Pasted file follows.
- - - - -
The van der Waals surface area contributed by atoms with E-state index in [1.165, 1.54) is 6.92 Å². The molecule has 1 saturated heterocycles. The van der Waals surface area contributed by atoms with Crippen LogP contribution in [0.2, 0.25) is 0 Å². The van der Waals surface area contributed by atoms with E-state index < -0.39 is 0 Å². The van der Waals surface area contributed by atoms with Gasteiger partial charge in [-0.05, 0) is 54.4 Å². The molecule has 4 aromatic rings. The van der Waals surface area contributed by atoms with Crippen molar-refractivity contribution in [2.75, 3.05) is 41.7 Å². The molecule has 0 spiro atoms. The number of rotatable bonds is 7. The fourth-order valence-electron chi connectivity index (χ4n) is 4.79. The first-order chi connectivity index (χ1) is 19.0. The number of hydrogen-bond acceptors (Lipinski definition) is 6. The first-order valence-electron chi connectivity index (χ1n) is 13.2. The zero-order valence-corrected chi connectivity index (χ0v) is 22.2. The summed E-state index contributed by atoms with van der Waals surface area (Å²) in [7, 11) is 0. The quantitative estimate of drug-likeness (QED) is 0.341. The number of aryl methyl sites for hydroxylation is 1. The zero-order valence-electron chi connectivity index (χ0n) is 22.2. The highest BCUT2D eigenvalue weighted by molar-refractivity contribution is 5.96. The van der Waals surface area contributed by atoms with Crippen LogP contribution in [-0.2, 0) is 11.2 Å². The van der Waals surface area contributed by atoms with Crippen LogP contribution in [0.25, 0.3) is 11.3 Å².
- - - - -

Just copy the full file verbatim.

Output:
The van der Waals surface area contributed by atoms with E-state index in [1.165, 1.54) is 6.92 Å². The molecule has 1 saturated heterocycles. The van der Waals surface area contributed by atoms with Crippen LogP contribution in [0.2, 0.25) is 0 Å². The van der Waals surface area contributed by atoms with E-state index < -0.39 is 0 Å². The van der Waals surface area contributed by atoms with Gasteiger partial charge in [-0.05, 0) is 54.4 Å². The molecule has 4 aromatic rings. The van der Waals surface area contributed by atoms with Crippen molar-refractivity contribution in [2.75, 3.05) is 41.7 Å². The molecule has 0 spiro atoms. The number of rotatable bonds is 7. The fourth-order valence-electron chi connectivity index (χ4n) is 4.79. The first-order chi connectivity index (χ1) is 19.0. The number of hydrogen-bond acceptors (Lipinski definition) is 6. The first-order valence-electron chi connectivity index (χ1n) is 13.2. The zero-order valence-corrected chi connectivity index (χ0v) is 22.2. The summed E-state index contributed by atoms with van der Waals surface area (Å²) in [7, 11) is 0. The quantitative estimate of drug-likeness (QED) is 0.341. The number of aryl methyl sites for hydroxylation is 1. The zero-order valence-electron chi connectivity index (χ0n) is 22.2. The highest BCUT2D eigenvalue weighted by molar-refractivity contribution is 5.96. The van der Waals surface area contributed by atoms with Crippen LogP contribution in [-0.2, 0) is 11.2 Å². The van der Waals surface area contributed by atoms with Crippen LogP contribution in [0.25, 0.3) is 11.3 Å².